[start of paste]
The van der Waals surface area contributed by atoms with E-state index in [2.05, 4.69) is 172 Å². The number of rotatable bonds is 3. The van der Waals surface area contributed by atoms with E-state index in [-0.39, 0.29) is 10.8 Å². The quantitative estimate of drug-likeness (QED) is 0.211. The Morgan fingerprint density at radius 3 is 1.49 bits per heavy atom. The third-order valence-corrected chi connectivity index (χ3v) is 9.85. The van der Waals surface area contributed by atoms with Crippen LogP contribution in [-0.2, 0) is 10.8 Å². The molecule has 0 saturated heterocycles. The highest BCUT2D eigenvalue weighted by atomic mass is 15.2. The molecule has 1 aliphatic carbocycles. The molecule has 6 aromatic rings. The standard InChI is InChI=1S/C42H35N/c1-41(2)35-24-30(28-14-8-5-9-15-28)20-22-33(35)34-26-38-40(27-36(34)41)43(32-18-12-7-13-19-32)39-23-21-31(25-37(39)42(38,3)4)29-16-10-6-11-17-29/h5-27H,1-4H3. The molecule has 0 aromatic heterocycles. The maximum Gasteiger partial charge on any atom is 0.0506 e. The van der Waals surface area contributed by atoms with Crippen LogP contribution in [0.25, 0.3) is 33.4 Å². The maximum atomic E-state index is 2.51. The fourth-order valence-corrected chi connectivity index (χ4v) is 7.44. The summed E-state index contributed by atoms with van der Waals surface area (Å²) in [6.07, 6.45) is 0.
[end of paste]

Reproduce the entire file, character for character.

The van der Waals surface area contributed by atoms with E-state index in [2.05, 4.69) is 172 Å². The number of rotatable bonds is 3. The van der Waals surface area contributed by atoms with E-state index in [-0.39, 0.29) is 10.8 Å². The quantitative estimate of drug-likeness (QED) is 0.211. The Morgan fingerprint density at radius 3 is 1.49 bits per heavy atom. The third-order valence-corrected chi connectivity index (χ3v) is 9.85. The van der Waals surface area contributed by atoms with Crippen LogP contribution in [-0.2, 0) is 10.8 Å². The molecule has 0 saturated heterocycles. The highest BCUT2D eigenvalue weighted by atomic mass is 15.2. The molecule has 1 aliphatic carbocycles. The molecule has 6 aromatic rings. The standard InChI is InChI=1S/C42H35N/c1-41(2)35-24-30(28-14-8-5-9-15-28)20-22-33(35)34-26-38-40(27-36(34)41)43(32-18-12-7-13-19-32)39-23-21-31(25-37(39)42(38,3)4)29-16-10-6-11-17-29/h5-27H,1-4H3. The molecule has 0 aromatic heterocycles. The maximum Gasteiger partial charge on any atom is 0.0506 e. The van der Waals surface area contributed by atoms with Crippen LogP contribution in [0.25, 0.3) is 33.4 Å². The maximum atomic E-state index is 2.51. The fourth-order valence-corrected chi connectivity index (χ4v) is 7.44. The summed E-state index contributed by atoms with van der Waals surface area (Å²) in [6.07, 6.45) is 0.